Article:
This is hardly standard GOP fare, but even more alarming for the Evangelical/Republican Party alliance was the 2008 Evangelical Manifesto that was signed by over 70 Evangelical leaders, representing enormous numbers of churchgoers and voters. These leaders declared, “We see it as our duty to engage with politics, but our equal duty never to be completely equated with any party, partisan ideology, economic system or nationality.” The document critiqued the “cheerleaders for those in power and the naïve sycophants of the powerful and the rich.” It called for “the expansion of our concerns beyond single-issue politics, such as abortion and marriage, and a fuller recognition of the comprehensive causes and concerns of the Gospel.”
Also notable in the evangelical involvement in the culture wars has been the broadening of the approach to contentious issues among the New Evangelicals. Political activist and founder of Sojourners magazine, Jim Wallis, believes that especially for young Christians “Pro-life” has a much fuller meaning than it once did. “Pro-life also means caring for the life and dignity of the poor and vulnerable; for the earth, which gives life; and the economy, which sustains life.”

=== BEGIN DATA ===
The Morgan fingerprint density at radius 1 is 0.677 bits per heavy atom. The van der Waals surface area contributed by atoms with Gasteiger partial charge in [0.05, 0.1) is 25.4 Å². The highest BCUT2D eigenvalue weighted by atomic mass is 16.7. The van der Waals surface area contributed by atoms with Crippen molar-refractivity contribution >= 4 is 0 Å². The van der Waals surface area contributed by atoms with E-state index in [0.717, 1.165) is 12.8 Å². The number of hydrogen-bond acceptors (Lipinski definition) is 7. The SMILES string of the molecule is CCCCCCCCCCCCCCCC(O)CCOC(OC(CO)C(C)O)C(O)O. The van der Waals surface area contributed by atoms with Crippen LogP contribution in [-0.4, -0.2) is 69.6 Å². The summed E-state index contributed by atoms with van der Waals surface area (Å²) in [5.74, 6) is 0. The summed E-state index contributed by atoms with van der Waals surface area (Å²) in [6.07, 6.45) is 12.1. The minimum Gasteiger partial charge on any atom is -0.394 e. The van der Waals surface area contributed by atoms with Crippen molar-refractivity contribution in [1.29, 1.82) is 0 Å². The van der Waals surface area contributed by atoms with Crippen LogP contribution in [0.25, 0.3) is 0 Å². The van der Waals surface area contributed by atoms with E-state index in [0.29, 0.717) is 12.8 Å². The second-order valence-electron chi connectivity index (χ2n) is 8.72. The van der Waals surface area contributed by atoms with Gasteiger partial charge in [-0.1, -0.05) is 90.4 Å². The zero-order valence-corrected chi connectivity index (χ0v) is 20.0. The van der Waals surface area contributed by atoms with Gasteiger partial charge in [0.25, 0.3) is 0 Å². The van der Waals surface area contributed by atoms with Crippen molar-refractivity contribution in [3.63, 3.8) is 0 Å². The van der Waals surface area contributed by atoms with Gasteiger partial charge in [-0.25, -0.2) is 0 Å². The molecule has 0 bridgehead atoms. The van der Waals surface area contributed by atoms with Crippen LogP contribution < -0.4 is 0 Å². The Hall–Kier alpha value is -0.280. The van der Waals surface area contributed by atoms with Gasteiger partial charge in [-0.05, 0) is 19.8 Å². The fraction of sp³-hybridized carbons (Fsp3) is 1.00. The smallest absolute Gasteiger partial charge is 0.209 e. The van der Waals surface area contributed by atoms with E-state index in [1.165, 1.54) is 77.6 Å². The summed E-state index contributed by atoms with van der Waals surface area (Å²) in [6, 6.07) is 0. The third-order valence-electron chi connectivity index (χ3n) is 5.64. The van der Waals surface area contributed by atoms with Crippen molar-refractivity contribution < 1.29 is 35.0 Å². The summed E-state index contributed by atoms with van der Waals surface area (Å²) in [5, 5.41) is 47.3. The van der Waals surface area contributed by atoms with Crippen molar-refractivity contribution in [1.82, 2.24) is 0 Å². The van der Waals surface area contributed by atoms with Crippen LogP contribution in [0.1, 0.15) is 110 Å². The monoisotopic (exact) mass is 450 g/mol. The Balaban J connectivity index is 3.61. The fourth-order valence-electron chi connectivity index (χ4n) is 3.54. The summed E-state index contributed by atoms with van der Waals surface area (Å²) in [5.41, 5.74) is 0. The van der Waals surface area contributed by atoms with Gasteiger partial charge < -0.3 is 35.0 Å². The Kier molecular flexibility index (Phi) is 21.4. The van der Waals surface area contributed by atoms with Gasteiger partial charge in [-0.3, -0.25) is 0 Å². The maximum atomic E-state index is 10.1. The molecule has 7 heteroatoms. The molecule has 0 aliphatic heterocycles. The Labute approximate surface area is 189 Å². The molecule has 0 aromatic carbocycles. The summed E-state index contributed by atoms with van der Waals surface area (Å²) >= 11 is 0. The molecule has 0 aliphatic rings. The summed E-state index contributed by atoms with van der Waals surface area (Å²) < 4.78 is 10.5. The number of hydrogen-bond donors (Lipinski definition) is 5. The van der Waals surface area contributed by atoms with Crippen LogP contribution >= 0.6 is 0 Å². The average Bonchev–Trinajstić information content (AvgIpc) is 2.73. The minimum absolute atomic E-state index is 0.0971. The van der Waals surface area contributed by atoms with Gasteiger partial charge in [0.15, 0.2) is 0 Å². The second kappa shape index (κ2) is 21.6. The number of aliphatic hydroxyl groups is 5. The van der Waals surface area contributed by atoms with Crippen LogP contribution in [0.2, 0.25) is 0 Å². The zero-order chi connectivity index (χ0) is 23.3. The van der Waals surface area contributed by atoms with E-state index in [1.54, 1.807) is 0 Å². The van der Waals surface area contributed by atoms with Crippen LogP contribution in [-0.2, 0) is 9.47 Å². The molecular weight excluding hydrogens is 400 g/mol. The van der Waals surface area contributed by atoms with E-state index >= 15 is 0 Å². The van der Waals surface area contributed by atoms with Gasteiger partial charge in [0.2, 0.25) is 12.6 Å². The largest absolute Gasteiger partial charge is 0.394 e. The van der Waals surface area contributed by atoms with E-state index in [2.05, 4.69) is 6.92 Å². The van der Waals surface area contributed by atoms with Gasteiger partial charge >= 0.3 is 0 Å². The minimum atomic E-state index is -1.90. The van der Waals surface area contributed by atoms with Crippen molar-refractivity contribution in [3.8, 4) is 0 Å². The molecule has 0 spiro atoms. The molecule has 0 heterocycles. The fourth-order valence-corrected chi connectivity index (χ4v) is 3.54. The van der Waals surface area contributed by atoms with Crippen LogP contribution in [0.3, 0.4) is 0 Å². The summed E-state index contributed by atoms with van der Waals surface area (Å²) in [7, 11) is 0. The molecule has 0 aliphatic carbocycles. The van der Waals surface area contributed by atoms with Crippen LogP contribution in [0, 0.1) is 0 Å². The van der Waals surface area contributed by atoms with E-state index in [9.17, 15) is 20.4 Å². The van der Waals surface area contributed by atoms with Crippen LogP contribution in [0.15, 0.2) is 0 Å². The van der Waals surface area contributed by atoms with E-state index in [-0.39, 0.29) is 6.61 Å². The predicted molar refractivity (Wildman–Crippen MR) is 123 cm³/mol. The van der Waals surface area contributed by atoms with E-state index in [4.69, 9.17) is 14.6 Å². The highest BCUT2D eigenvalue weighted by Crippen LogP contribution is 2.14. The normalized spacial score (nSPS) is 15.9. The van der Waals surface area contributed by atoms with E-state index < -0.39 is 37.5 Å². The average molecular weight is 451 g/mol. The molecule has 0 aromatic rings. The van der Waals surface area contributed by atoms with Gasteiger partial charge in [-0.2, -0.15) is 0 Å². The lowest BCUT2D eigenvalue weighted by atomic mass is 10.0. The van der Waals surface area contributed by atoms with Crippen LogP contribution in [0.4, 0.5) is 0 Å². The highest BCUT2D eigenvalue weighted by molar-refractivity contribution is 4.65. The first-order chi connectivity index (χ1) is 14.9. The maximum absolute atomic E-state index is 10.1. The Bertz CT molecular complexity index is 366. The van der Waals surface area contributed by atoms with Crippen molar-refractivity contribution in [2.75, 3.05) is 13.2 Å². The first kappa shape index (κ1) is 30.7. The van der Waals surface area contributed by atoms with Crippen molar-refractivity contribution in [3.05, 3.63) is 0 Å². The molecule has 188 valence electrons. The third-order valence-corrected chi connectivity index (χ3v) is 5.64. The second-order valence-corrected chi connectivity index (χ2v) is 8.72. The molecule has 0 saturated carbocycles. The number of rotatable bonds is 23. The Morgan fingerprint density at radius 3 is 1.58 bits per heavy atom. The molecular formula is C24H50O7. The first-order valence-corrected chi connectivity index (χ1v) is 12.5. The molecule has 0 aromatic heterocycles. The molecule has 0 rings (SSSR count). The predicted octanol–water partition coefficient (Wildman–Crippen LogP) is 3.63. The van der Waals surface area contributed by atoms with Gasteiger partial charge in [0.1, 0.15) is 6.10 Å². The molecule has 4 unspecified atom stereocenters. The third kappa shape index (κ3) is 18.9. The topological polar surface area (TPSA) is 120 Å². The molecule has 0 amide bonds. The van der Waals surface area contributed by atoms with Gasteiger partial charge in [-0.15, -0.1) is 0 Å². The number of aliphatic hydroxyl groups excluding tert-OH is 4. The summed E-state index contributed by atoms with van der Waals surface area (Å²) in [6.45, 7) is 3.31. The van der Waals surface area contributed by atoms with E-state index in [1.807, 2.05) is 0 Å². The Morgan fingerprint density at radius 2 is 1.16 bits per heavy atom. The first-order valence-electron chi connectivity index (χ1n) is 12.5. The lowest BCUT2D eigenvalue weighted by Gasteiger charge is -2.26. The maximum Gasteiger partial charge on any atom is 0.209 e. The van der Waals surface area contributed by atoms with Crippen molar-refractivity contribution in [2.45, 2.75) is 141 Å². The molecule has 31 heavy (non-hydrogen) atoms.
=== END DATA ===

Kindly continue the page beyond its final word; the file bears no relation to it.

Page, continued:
While most people today take it for granted that evangelical protestant equates to republican voter, this is historically unusual. In fact the opposite was traditionally the case. The great progressive movements of American history—the American Revolution, the emancipation of the slaves, the early suffragette movement, the fight for civil rights were each hugely impacted by, and spurred on by people of religious faith. Marcia Pally says the New Evangelicals are returning to political visions and social practices with a long tradition in America from the 17th Century onwards.
Richard Cizik believes New Evangelicals could have a significant bearing on the outcome of what is shaping up to be a close presidential race. “These are conservative voters generally who are open, if not already persuaded, [by the idea] that a vote for the President reflects their concern for economic justice, opposition to militarism, and support for environmental protection and action on climate change, among other concerns such as jobs,” says Cizik.
Obama’s stance on abortion and gay marriage will remain a thorny issue for evangelical groups. And “Obamacare’s” refusal to allow exemption to religious organisations in providing abortion-inducing drugs, contraception and sterilization could prove to be politically costly. But it may be that the shifting polls of recent years reflect a expanding horizon for the American Church; where issues of social justice are set to become more than crumbs under the table of a conservative political agenda; where a new generation of committed believers envisage Jesus’ message applying to every area of society, politics and culture; and where much more than a myopic focus on moral crusading becomes the hallmark of a church that exists for more than its own.
Simon Smart is a Director of the Centre for Public Christianity
This article orginally appeared at The Drum
 Marcia Pally, The New Evangelicals – Expanding the Vision of the Common Good Eerdmans, Grand Rapids Michigan, 2011, p27.
 Marcia Pally, The New Evangelicals – Expanding the Vision of the Common Good p27.
 Marcia Pally, The New Evangelicals – Expanding the Vision of the Common Good, p 119.